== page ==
Another Stimulus Fail: Only 13,000 Private Sector Jobs Added In June

Try as they might, there is no way to put a shine on this.

US private employers added a paltry 13,000 jobs in June, compared to a revised gain of 57,000 in May, a report by a payrolls processor showed on Thursday.

The May figure was originally reported as a gain of 55,000.

The median of estimates from 30 economists surveyed by Reuters for the ADP Employer Services report, jointly developed with Macroeconomic Advisers, was for a rise of 60,000 private-sector jobs in June.

The ADP figures come ahead of the government’s much more comprehensive labor market report on Friday.

That report is expected to show a fall in nonfarm payrolls of 110,000 in June overall, as many temporary workers hired to complete the government’s decennial census were laid off.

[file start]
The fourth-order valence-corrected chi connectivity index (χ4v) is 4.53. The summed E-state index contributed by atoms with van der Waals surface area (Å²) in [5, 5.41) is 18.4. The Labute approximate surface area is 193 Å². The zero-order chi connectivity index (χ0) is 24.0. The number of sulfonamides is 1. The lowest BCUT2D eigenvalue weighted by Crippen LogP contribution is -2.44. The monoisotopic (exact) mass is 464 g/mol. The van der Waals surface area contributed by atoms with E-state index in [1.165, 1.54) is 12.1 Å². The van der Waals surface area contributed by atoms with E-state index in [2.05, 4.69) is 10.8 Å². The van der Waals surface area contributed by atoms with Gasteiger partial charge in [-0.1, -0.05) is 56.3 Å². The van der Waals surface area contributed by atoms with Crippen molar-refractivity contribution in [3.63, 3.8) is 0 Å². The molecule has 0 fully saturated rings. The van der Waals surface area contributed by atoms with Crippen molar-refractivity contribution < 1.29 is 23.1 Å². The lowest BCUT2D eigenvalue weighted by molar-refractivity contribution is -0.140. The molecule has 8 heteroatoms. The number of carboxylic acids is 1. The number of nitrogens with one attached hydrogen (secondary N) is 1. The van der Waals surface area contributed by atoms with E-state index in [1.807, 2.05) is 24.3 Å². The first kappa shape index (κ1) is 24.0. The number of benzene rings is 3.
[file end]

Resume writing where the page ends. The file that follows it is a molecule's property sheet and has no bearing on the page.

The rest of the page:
Recovery summer!

Heartache For John Kerry: Scott Brown Most Popular Officeholder In Massachusetts

Karma’s a bitch, Lurch. 

US Senator Scott Brown, who only months ago was a little-known figure even within the tiny band of Republicans in the state Senate, not only catapulted to national stature with his upset US Senate victory, but is today the most popular officeholder in Massachusetts, according to a Boston Globe poll.

After less than five months in Washington, Brown outpolls such Democratic stalwarts as President Obama and US Senator John F. Kerry in popularity, the poll indicates. He gets high marks not only from Republicans, but even a plurality of Democrats views him favorably.

The support for Brown, whose victory became a symbol of voter anger, is consistent with widespread sentiment that incumbents in Massachusetts and Washington “need to be replaced with a new crop of leaders.’’ That statement was supported by 50 percent of those polled, while 28 percent said they trust the incumbents.

Kerry = Fredo.

Obama’s Approval Numbers Hit New Lows In 2nd Poll In As Many Days

This time the bad news for Barry & Co. comes from an NBC/Washington Post poll released yesterday.